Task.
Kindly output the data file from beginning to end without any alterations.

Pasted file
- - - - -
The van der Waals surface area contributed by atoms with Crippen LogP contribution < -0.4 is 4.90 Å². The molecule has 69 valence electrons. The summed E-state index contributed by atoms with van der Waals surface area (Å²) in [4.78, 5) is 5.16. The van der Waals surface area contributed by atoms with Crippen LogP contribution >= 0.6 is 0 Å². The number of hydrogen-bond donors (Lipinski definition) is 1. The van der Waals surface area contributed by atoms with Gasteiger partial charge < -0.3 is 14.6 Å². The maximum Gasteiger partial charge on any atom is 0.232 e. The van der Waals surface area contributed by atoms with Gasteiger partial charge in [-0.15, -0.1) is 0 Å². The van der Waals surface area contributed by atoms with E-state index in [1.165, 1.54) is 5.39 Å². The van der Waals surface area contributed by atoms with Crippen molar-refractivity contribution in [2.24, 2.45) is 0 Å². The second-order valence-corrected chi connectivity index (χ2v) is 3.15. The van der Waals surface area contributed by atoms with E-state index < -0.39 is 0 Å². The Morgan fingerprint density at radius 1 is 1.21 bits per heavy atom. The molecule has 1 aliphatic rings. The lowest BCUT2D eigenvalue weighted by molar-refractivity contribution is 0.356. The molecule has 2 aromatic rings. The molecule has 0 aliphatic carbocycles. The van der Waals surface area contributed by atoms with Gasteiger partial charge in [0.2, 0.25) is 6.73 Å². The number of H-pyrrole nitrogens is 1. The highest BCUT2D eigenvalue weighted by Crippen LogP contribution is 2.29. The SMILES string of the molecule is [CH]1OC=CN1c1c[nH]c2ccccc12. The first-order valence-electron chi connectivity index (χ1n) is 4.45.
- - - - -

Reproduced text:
The van der Waals surface area contributed by atoms with Crippen LogP contribution < -0.4 is 4.90 Å². The molecule has 69 valence electrons. The summed E-state index contributed by atoms with van der Waals surface area (Å²) in [4.78, 5) is 5.16. The van der Waals surface area contributed by atoms with Crippen LogP contribution >= 0.6 is 0 Å². The number of hydrogen-bond donors (Lipinski definition) is 1. The van der Waals surface area contributed by atoms with Gasteiger partial charge < -0.3 is 14.6 Å². The maximum Gasteiger partial charge on any atom is 0.232 e. The van der Waals surface area contributed by atoms with Gasteiger partial charge in [-0.15, -0.1) is 0 Å². The van der Waals surface area contributed by atoms with E-state index in [1.165, 1.54) is 5.39 Å². The van der Waals surface area contributed by atoms with Crippen molar-refractivity contribution in [2.24, 2.45) is 0 Å². The second-order valence-corrected chi connectivity index (χ2v) is 3.15. The van der Waals surface area contributed by atoms with E-state index < -0.39 is 0 Å². The Morgan fingerprint density at radius 1 is 1.21 bits per heavy atom. The molecule has 1 aliphatic rings. The lowest BCUT2D eigenvalue weighted by molar-refractivity contribution is 0.356. The molecule has 2 aromatic rings. The molecule has 0 aliphatic carbocycles. The van der Waals surface area contributed by atoms with Gasteiger partial charge in [0.2, 0.25) is 6.73 Å². The number of H-pyrrole nitrogens is 1. The highest BCUT2D eigenvalue weighted by Crippen LogP contribution is 2.29. The SMILES string of the molecule is [CH]1OC=CN1c1c[nH]c2ccccc12. The first-order valence-electron chi connectivity index (χ1n) is 4.45.